Marriott gets it. The nonprofit sector, not so much.
I’m talking about fostering loyalty.
Marriott has built the world’s largest hotel company, in part, by knowing how to cultivate a loyal customer base. By contrast, nonprofit organizations continue to hemorrhage donors, according to the 2016 Fundraising Effectiveness Survey Report from the Association of Fundraising Professionals and the Urban Institute.
To help you more effectively cultivate donor loyalty, I’m going to give you one excellent, easy to implement idea inspired by a recent email I received from Marriott:
Show your donors gratitude.
I know. I know. You already send your donors a thank-you letter when they make a gift. As a donor, I expect that, just like I’ve come to expect a thank-you email from Marriott following each of my stays.
A few days ago, I received an unanticipated email from Marriott. The subject line read: “Happy 24th Anniversary!”
I had no idea what the email was about, so I had to open it. When I did, I read:
Congratulations! Celebrate 24 Years with Marriott Rewards
Michael, we appreciate your loyalty and thank you for your membership!”
Yes, I know I’m a Marriott Rewards member. However, I did not realize that I’ve been a Marriott Rewards member for nearly a quarter-century. I enjoyed learning that. In addition, I appreciated being thanked for my overall loyalty, not simply for a recent stay.
Throughout the year, often in surprising ways, Marriott shows they appreciate my business. The fact that Marriott shows its appreciation is not the only reason the company is my preferred hotel company. There are many other factors. But, the fact that Marriott makes me feel valued is one important reason I value Marriott.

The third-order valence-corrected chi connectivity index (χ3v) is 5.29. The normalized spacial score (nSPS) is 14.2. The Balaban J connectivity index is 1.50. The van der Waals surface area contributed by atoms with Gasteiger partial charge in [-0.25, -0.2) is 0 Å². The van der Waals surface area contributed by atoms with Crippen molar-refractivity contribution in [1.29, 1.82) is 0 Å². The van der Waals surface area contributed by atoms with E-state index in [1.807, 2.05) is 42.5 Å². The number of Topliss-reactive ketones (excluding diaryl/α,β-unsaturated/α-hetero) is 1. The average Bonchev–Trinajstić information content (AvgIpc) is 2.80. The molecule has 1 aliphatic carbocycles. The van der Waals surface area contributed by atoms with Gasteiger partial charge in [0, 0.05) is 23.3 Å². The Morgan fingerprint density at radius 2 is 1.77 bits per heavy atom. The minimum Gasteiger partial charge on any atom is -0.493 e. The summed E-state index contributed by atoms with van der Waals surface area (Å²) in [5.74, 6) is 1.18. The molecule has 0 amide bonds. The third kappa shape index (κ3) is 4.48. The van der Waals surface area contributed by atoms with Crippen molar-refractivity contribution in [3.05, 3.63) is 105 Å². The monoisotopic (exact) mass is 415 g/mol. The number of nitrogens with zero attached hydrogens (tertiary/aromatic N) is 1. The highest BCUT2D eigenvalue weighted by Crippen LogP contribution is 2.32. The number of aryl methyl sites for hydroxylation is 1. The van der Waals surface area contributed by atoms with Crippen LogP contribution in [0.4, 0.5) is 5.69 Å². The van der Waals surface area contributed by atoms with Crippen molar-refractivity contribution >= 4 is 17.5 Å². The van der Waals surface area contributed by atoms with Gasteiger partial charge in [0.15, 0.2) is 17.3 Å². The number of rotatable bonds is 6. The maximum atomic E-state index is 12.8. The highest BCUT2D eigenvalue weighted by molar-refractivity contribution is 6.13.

This Thanksgiving, send your donors an email, card, or letter expressing your appreciation. However, don’t simply thank them for their past support; thank them for caring about whatever your organization’s mission is. Also, thank them for their loyalty.
You’re not going to thank a donor for loyalty if they’ve been supporting your organization for just the past six weeks. For your newer donors, you can thank them more generally for their support and for caring. However, if they’ve supported your organization for five years or more, why not thank them for their loyalty as well?
If you send a message of appreciation, please do not ask for another donation. Your communication should be a genuine expression of gratitude rather than a veiled or gimmicky solicitation.
When you thank donors for their loyalty, you’ll pleasantly surprise them. While they might be surprised by how many years they’ve been giving to your organization, they’ll definitely be surprised that you’re thanking them for their loyalty and not just a specific gift.
This is just one simple, good idea for expressing gratitude and cultivating deeper donor loyalty. By itself, it probably won’t accomplish too much. However, as part of a solid donor relations effort, it most definitely can help you retain donors and generate even greater levels of support from them, including major and planned gifts.
I’ve written often on the subject; for additional tips, just search this site for “donor retention” and “donor loyalty.” Adrian Sargeant, the Plymouth University professor and philanthropy researcher, has written far more extensively on the subject including the book Building Donor Loyalty. Roger Craver, the direct-response guru, has also written extensively about donor loyalty, including his book Retention Fundraising. These resources will give you plenty of superb ideas for enhancing your stewardship efforts.
Do not let yourself be overwhelmed. This Thanksgiving, keep it simple and follow Marriott’s fine example. Remember the following words of advice from Tom Peters, author of In Search of Excellence:
Swipe from the best, then adapt.”
So, what are you going to do this Thanksgiving to show your donors you value them?
That’s what Michael Rosen says… What do you say?